The Inertia Associate Editor

The Inertia

First thing’s first: Cuba ain’t Indo, coño. But the country’s emergence from more than half a century of reclusiveness may be its saving grace. Compared to other island nations in the Caribbean, Cuba is huge. Think Tennessee in land mass, surrounded by ocean—over 3.5 thousand miles of coastline. Bottom line, when it comes to surf, Cuba is a bastion of unexplored possibilities. Pair that with friendly hospitable people, classic cars galore, and a little Caribbean rhythm, and you’re in for an amazing trip. Scoring some fun waves would just be the icing on the mojito.

Forget what you’ve heard, though. This isn’t your daddy’s Cuba. Don’t get me wrong. Communism – or more specifically la Revolución – is still alive and well. But the country’s insular qualities began to dissolve as early as the 1990s, after the Soviet collapse. From then on, tourism became a major economic driver, attracting mostly Europeans and Canadians. All this to say: if you visit Havana, don’t be surprised if you see a cruise ship or two.

And in the last few years policies for small businesses have loosened, meaning a burgeoning selection of restaurants (or paladares) have sprung up across the country. Restaurants like Doña Eutimia in Havana are now serving up Cuban classics like Ropa Vieja with flair, requiring advance reservations; a far cry from the rationed cans of vegetables, beans, and rice of yesteryear.

For Americans, getting to Cuba at the moment is tricky. There are roundabout ways (just Google search it) if you can’t get a visa. Visas from Uncle Sam are mainly reserved for Cubans with family on the island, or students. But the winds of change are blowing, and if you’re not into “breaking the law” you may only need to sit tight for a short while.

Flying to Cuba, you’ve got two main points of entry: Havana to the northwest extreme, or Santiago de Cuba to the southeast extreme. Both cities are coastal and metropolitan: Havana, the capitol and Santiago, the second most populous city with a rich African heritage. Choose wisely, because it’s an 11-hour car ride from one to the other. Cuba’s big, remember?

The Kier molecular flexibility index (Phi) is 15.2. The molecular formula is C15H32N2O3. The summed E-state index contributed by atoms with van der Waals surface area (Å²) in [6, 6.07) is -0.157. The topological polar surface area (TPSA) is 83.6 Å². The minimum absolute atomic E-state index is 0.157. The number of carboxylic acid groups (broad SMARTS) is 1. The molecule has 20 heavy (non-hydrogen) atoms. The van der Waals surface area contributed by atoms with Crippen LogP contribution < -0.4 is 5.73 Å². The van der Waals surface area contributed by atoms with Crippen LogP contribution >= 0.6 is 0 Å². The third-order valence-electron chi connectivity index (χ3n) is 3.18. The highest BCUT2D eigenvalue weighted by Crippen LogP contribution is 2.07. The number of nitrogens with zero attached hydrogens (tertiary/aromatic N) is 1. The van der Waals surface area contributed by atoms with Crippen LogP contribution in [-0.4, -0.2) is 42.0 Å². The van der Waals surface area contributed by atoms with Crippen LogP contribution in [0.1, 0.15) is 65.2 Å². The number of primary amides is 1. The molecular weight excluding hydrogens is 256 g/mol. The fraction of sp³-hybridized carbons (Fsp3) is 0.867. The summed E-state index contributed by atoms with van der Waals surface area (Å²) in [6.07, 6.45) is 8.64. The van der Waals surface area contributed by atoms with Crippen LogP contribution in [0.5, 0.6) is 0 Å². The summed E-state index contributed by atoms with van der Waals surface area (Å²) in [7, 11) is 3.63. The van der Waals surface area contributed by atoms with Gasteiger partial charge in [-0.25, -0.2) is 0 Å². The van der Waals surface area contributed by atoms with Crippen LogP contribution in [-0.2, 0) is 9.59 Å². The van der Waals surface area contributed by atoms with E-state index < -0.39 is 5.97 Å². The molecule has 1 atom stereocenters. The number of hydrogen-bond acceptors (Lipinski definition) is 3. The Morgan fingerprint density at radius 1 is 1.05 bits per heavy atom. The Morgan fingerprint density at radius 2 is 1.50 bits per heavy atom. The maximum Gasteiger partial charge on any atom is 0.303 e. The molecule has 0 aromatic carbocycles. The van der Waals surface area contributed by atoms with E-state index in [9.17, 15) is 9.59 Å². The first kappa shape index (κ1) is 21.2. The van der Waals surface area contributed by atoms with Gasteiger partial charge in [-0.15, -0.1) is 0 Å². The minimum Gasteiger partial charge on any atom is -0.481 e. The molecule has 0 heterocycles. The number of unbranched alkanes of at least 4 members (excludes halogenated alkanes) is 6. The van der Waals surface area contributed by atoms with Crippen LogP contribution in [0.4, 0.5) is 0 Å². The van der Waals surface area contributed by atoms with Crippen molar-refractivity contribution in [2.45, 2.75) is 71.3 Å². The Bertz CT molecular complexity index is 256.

Classic cars galore. Photo: @brunasschmitz

Classic cars galore. Photo: @brunasschmitz

You could spend days exploring both cities, and honestly you probably should. Soak in the colonial architecture. Toss back a few mojitos—Cohiba in hand—and watch locals play match after match of dominoes as the Spanish guitars and African drums echo through the streets. Then, when you’ve soaked it all in, rent a car and go for a surf check.

In Havana, depending on the season, there may actually be meager offerings straight out from the Malecón, the iconic seaside promenade that skirts the city. But the area with the most untapped potential is the north easternmost part of the island, the coasts of the provinces of Holguín and Guantanamo (especially the town of Baracoa). These areas have the best exposure to what the North Atlantic has to offer, and are virtually unexplored.

In the early days of pioneer surf travel, the dream was to discover perfect waves, warm water, and no crowds. With the onset of sophisticated surf forecasting, digital maps and GPS, and accessibility of air travel, the number of unexplored surf breaks of the world has diminished over the years. Not to mention popular breaks in Indonesia, Mexico, Puerto Rico, and elsewhere that were once so secret have now been inundated with tourists. So it’s ironic that such a large island just 90 miles south of the U.S. would have such untapped surf potential. The bottom line is, we really don’t know how great Cuba can truly get. It’s unchartered territory. And that’s the most exciting part.

when it comes to surf, Cuba is a bastion of unexplored possibilities. Photo:

when it comes to surf, Cuba is a bastion of unexplored possibilities. Photo:

For more information check out, who produced the video above.

  • Nice planks with fins

  • Jeff Knox

    It’s only a matter of time before the surf industry steps in and ruins it…

  • Just read in another article that there are perhaps 60 men and 2 women surfers in the entire country! That’s close to one in a million.

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